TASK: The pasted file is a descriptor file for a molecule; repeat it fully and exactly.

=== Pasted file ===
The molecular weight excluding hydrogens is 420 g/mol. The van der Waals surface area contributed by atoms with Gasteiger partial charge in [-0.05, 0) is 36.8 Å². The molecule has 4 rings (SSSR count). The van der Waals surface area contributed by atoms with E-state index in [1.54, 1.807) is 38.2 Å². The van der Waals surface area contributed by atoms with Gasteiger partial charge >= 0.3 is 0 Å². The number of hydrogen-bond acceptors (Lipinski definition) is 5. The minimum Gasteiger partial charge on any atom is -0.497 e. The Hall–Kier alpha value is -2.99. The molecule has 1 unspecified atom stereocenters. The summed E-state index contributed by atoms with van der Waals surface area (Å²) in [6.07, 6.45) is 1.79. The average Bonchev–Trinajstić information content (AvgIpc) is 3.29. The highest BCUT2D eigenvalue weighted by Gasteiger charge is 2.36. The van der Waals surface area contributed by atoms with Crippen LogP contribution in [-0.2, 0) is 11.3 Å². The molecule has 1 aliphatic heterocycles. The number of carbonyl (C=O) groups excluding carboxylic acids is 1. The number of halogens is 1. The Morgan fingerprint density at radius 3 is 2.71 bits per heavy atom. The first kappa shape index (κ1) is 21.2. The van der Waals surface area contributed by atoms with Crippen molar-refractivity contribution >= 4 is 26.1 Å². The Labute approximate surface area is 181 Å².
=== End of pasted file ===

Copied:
The molecular weight excluding hydrogens is 420 g/mol. The van der Waals surface area contributed by atoms with Gasteiger partial charge in [-0.05, 0) is 36.8 Å². The molecule has 4 rings (SSSR count). The van der Waals surface area contributed by atoms with E-state index in [1.54, 1.807) is 38.2 Å². The van der Waals surface area contributed by atoms with Gasteiger partial charge >= 0.3 is 0 Å². The number of hydrogen-bond acceptors (Lipinski definition) is 5. The minimum Gasteiger partial charge on any atom is -0.497 e. The Hall–Kier alpha value is -2.99. The molecule has 1 unspecified atom stereocenters. The summed E-state index contributed by atoms with van der Waals surface area (Å²) in [6.07, 6.45) is 1.79. The average Bonchev–Trinajstić information content (AvgIpc) is 3.29. The highest BCUT2D eigenvalue weighted by Gasteiger charge is 2.36. The van der Waals surface area contributed by atoms with Crippen LogP contribution in [-0.2, 0) is 11.3 Å². The molecule has 1 aliphatic heterocycles. The number of carbonyl (C=O) groups excluding carboxylic acids is 1. The number of halogens is 1. The Morgan fingerprint density at radius 3 is 2.71 bits per heavy atom. The first kappa shape index (κ1) is 21.2. The van der Waals surface area contributed by atoms with Crippen molar-refractivity contribution >= 4 is 26.1 Å². The Labute approximate surface area is 181 Å².